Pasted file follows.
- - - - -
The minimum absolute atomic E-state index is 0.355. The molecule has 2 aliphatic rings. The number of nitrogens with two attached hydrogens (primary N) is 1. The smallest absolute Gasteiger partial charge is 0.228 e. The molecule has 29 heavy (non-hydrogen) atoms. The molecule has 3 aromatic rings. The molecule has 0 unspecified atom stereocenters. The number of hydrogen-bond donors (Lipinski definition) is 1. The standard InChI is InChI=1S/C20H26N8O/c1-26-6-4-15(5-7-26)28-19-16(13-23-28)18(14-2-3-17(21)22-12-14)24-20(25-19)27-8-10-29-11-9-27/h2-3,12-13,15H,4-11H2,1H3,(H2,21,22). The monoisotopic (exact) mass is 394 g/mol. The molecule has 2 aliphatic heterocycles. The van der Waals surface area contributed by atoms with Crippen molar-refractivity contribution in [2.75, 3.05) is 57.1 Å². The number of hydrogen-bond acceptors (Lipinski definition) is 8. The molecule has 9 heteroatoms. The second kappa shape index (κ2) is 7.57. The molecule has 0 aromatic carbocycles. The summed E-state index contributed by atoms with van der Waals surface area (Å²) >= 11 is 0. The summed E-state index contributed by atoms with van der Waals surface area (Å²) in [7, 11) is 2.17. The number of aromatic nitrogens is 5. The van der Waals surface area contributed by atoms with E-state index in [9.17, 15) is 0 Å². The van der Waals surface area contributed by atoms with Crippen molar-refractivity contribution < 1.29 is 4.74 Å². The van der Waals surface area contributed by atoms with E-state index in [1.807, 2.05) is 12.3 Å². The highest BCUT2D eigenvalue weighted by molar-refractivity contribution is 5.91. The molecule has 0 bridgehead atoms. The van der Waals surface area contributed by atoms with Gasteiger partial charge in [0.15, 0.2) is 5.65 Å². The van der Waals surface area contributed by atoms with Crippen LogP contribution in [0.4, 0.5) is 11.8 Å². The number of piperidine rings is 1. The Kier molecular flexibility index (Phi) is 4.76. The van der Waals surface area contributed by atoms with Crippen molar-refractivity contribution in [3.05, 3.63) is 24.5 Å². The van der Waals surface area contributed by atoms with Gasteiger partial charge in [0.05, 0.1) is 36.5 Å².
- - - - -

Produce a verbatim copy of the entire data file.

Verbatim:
The minimum absolute atomic E-state index is 0.355. The molecule has 2 aliphatic rings. The number of nitrogens with two attached hydrogens (primary N) is 1. The smallest absolute Gasteiger partial charge is 0.228 e. The molecule has 29 heavy (non-hydrogen) atoms. The molecule has 3 aromatic rings. The molecule has 0 unspecified atom stereocenters. The number of hydrogen-bond donors (Lipinski definition) is 1. The standard InChI is InChI=1S/C20H26N8O/c1-26-6-4-15(5-7-26)28-19-16(13-23-28)18(14-2-3-17(21)22-12-14)24-20(25-19)27-8-10-29-11-9-27/h2-3,12-13,15H,4-11H2,1H3,(H2,21,22). The monoisotopic (exact) mass is 394 g/mol. The molecule has 2 aliphatic heterocycles. The van der Waals surface area contributed by atoms with Crippen molar-refractivity contribution in [2.75, 3.05) is 57.1 Å². The number of hydrogen-bond acceptors (Lipinski definition) is 8. The molecule has 9 heteroatoms. The second kappa shape index (κ2) is 7.57. The molecule has 0 aromatic carbocycles. The summed E-state index contributed by atoms with van der Waals surface area (Å²) >= 11 is 0. The summed E-state index contributed by atoms with van der Waals surface area (Å²) in [7, 11) is 2.17. The number of aromatic nitrogens is 5. The van der Waals surface area contributed by atoms with E-state index in [9.17, 15) is 0 Å². The van der Waals surface area contributed by atoms with Crippen molar-refractivity contribution < 1.29 is 4.74 Å². The van der Waals surface area contributed by atoms with E-state index in [1.807, 2.05) is 12.3 Å². The highest BCUT2D eigenvalue weighted by molar-refractivity contribution is 5.91. The molecule has 0 bridgehead atoms. The van der Waals surface area contributed by atoms with Gasteiger partial charge in [0.15, 0.2) is 5.65 Å². The van der Waals surface area contributed by atoms with Crippen LogP contribution in [0.4, 0.5) is 11.8 Å². The number of piperidine rings is 1. The Kier molecular flexibility index (Phi) is 4.76. The van der Waals surface area contributed by atoms with Crippen molar-refractivity contribution in [3.05, 3.63) is 24.5 Å². The van der Waals surface area contributed by atoms with Gasteiger partial charge in [0.05, 0.1) is 36.5 Å².